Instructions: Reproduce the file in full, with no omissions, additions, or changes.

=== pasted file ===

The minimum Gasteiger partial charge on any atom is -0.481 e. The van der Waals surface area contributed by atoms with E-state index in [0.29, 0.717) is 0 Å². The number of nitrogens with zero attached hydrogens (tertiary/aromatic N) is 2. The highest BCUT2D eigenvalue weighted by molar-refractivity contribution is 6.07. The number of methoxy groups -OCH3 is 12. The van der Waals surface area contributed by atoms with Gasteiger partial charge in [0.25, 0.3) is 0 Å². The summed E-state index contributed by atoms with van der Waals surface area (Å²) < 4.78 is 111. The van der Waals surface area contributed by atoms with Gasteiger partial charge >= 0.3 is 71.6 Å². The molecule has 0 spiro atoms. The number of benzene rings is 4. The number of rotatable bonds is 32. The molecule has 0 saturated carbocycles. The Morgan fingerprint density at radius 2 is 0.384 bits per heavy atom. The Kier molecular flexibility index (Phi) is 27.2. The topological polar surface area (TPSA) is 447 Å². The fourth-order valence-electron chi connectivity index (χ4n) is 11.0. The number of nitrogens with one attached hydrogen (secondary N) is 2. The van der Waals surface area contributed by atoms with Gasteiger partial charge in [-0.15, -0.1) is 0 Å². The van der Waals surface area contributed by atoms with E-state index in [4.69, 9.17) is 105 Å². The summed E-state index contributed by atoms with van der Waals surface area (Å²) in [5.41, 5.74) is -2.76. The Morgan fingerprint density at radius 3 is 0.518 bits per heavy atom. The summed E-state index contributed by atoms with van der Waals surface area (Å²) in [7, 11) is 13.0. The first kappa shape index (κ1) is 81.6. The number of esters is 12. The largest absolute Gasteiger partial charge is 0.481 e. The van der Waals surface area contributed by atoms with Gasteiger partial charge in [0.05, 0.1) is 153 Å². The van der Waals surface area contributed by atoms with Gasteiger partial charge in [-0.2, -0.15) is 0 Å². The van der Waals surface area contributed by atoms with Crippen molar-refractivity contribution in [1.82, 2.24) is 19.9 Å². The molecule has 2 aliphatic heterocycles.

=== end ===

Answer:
The minimum Gasteiger partial charge on any atom is -0.481 e. The van der Waals surface area contributed by atoms with E-state index in [0.29, 0.717) is 0 Å². The number of nitrogens with zero attached hydrogens (tertiary/aromatic N) is 2. The highest BCUT2D eigenvalue weighted by molar-refractivity contribution is 6.07. The number of methoxy groups -OCH3 is 12. The van der Waals surface area contributed by atoms with Gasteiger partial charge in [0.25, 0.3) is 0 Å². The summed E-state index contributed by atoms with van der Waals surface area (Å²) < 4.78 is 111. The van der Waals surface area contributed by atoms with Gasteiger partial charge >= 0.3 is 71.6 Å². The molecule has 0 spiro atoms. The number of benzene rings is 4. The number of rotatable bonds is 32. The molecule has 0 saturated carbocycles. The Morgan fingerprint density at radius 2 is 0.384 bits per heavy atom. The Kier molecular flexibility index (Phi) is 27.2. The topological polar surface area (TPSA) is 447 Å². The fourth-order valence-electron chi connectivity index (χ4n) is 11.0. The number of nitrogens with one attached hydrogen (secondary N) is 2. The van der Waals surface area contributed by atoms with Gasteiger partial charge in [-0.15, -0.1) is 0 Å². The van der Waals surface area contributed by atoms with E-state index in [4.69, 9.17) is 105 Å². The summed E-state index contributed by atoms with van der Waals surface area (Å²) in [5.41, 5.74) is -2.76. The Morgan fingerprint density at radius 3 is 0.518 bits per heavy atom. The summed E-state index contributed by atoms with van der Waals surface area (Å²) in [7, 11) is 13.0. The first kappa shape index (κ1) is 81.6. The number of esters is 12. The largest absolute Gasteiger partial charge is 0.481 e. The van der Waals surface area contributed by atoms with Gasteiger partial charge in [0.05, 0.1) is 153 Å². The van der Waals surface area contributed by atoms with Gasteiger partial charge in [-0.2, -0.15) is 0 Å². The van der Waals surface area contributed by atoms with Crippen molar-refractivity contribution in [1.82, 2.24) is 19.9 Å². The molecule has 2 aliphatic heterocycles.